She doesn’t get a birthday party.
No one’s sure of the year, much less the day.
What she gets are regular meals,
treats, heart worm meds,
belly rubs, and an occasional bath.
A year and a half in, she’s still nervous
at dinner time, sits at my feet as I measure kibble,
break an egg, spoon out canned meat.
Nike’s been here long enough not to worry.
She’s never missed a meal. Big sister knows
there are two bowls of food, enough
for them both. Maybe someday,
Sally will quit worrying, too.
She seems to know we won’t hurt her,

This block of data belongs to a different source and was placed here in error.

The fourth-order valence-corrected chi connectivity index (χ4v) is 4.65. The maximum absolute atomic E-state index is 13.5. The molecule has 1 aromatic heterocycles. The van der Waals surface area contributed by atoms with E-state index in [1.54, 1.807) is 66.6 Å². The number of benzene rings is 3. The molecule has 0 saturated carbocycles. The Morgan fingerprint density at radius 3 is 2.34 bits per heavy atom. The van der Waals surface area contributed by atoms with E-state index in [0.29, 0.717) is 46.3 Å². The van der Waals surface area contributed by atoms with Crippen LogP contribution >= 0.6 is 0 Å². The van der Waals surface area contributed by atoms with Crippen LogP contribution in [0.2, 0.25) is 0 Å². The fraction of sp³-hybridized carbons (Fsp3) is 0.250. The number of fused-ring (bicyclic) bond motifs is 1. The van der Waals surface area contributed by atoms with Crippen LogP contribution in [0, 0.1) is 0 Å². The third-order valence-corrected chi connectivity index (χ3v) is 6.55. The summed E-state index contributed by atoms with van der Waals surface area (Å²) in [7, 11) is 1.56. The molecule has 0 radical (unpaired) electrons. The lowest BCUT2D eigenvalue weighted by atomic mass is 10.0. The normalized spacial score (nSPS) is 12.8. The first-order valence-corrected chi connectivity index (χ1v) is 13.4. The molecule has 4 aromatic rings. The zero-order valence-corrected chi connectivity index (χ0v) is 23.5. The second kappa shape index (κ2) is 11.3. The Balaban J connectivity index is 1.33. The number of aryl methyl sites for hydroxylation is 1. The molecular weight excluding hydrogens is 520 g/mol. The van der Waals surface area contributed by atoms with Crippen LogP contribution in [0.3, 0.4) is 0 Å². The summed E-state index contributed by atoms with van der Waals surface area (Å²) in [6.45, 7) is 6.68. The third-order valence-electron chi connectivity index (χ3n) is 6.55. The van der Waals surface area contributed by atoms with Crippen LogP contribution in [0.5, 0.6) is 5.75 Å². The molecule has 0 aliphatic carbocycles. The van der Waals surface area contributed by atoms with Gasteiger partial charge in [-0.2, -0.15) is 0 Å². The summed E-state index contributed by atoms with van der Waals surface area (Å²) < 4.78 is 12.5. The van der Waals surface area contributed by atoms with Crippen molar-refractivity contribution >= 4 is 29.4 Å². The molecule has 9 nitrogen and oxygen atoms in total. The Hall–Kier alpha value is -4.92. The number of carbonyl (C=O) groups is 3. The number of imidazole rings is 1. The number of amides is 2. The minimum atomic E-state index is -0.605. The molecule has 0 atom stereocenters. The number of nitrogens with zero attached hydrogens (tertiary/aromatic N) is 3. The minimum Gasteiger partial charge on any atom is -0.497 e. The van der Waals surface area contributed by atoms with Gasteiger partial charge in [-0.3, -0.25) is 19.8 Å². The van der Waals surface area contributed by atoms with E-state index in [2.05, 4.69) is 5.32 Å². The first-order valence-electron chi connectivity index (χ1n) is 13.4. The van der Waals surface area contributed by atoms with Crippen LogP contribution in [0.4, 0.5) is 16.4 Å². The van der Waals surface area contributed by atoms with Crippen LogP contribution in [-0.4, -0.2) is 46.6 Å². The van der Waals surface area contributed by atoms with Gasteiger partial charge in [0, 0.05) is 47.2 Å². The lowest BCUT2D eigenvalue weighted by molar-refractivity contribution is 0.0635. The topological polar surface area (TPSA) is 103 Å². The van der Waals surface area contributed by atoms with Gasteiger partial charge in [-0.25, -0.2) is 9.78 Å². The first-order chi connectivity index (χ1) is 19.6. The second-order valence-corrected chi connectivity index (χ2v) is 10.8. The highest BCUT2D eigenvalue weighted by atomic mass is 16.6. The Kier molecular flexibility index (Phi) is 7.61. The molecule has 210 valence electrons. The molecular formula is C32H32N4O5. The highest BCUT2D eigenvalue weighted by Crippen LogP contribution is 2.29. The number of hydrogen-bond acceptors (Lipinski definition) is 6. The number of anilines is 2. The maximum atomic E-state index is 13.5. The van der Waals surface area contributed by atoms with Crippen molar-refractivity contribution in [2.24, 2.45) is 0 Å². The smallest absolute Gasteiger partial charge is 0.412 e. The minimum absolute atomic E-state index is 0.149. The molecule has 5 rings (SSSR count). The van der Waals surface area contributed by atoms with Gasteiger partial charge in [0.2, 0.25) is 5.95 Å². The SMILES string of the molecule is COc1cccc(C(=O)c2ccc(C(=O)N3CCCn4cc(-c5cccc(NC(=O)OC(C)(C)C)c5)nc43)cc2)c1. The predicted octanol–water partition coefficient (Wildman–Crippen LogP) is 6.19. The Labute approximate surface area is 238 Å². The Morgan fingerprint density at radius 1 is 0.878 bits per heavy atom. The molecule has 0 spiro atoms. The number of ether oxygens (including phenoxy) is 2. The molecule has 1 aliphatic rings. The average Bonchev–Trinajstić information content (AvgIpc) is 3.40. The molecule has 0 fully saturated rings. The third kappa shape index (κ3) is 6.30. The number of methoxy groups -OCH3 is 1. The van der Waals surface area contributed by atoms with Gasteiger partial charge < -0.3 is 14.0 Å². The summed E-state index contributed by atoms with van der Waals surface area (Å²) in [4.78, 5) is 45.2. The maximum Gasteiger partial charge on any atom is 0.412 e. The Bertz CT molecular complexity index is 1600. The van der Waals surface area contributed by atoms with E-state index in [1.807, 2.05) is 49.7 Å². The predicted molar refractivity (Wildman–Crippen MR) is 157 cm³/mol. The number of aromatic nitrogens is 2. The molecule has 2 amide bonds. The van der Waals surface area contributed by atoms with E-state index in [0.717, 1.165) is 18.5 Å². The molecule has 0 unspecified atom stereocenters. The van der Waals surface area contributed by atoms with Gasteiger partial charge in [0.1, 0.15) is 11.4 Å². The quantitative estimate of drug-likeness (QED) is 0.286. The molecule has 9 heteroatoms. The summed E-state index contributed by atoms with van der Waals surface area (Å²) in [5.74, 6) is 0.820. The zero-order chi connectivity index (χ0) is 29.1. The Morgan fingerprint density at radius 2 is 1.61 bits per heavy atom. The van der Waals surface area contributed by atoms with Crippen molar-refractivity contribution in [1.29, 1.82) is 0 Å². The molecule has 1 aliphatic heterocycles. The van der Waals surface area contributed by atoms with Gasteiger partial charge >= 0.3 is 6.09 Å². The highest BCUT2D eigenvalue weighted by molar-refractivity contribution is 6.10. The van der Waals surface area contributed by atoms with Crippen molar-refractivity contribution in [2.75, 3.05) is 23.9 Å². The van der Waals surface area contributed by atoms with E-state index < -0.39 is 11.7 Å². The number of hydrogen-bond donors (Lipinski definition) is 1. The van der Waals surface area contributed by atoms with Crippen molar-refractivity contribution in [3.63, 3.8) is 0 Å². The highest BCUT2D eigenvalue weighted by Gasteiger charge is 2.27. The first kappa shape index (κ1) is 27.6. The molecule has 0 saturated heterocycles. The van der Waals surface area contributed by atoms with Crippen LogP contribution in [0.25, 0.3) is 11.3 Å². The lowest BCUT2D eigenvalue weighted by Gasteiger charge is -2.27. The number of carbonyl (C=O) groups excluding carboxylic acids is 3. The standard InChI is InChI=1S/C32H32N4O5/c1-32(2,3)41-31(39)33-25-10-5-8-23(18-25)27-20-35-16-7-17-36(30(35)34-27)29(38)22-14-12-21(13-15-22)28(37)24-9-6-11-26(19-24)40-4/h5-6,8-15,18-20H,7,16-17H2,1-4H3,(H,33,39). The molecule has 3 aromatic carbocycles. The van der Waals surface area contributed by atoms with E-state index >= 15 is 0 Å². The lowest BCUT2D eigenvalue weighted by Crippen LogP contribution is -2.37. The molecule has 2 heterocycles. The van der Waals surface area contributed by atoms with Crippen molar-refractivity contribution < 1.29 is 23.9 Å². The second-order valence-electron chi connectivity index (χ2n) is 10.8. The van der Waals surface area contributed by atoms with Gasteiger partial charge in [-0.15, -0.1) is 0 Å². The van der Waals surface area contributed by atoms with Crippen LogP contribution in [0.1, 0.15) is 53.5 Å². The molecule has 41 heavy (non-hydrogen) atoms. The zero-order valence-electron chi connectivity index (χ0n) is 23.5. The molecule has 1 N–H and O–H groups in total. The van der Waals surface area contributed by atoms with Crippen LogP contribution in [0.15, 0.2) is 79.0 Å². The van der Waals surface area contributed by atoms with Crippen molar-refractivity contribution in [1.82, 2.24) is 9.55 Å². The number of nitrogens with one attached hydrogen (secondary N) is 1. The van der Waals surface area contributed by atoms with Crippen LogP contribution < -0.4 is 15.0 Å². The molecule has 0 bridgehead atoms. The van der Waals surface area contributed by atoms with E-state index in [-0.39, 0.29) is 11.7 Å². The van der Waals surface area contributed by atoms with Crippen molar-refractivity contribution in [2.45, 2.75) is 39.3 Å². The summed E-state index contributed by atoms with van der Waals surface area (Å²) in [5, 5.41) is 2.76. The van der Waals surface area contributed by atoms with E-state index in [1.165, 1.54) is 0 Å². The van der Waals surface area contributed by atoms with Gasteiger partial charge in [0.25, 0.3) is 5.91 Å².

even when we drag her to the vet.
She doesn’t like shots, but they’re over fast,
not like the pain of a bullet wound, two of them,
courtesy her former owner,
wounds that have healed on the outside,
but still cause her to limp.
Sally’s past stays with her, but her present
is pleasant. She can go out and come back in,
even when she’s been in the creek.
She has her own bed. She belongs.
We love her.
She loves us back.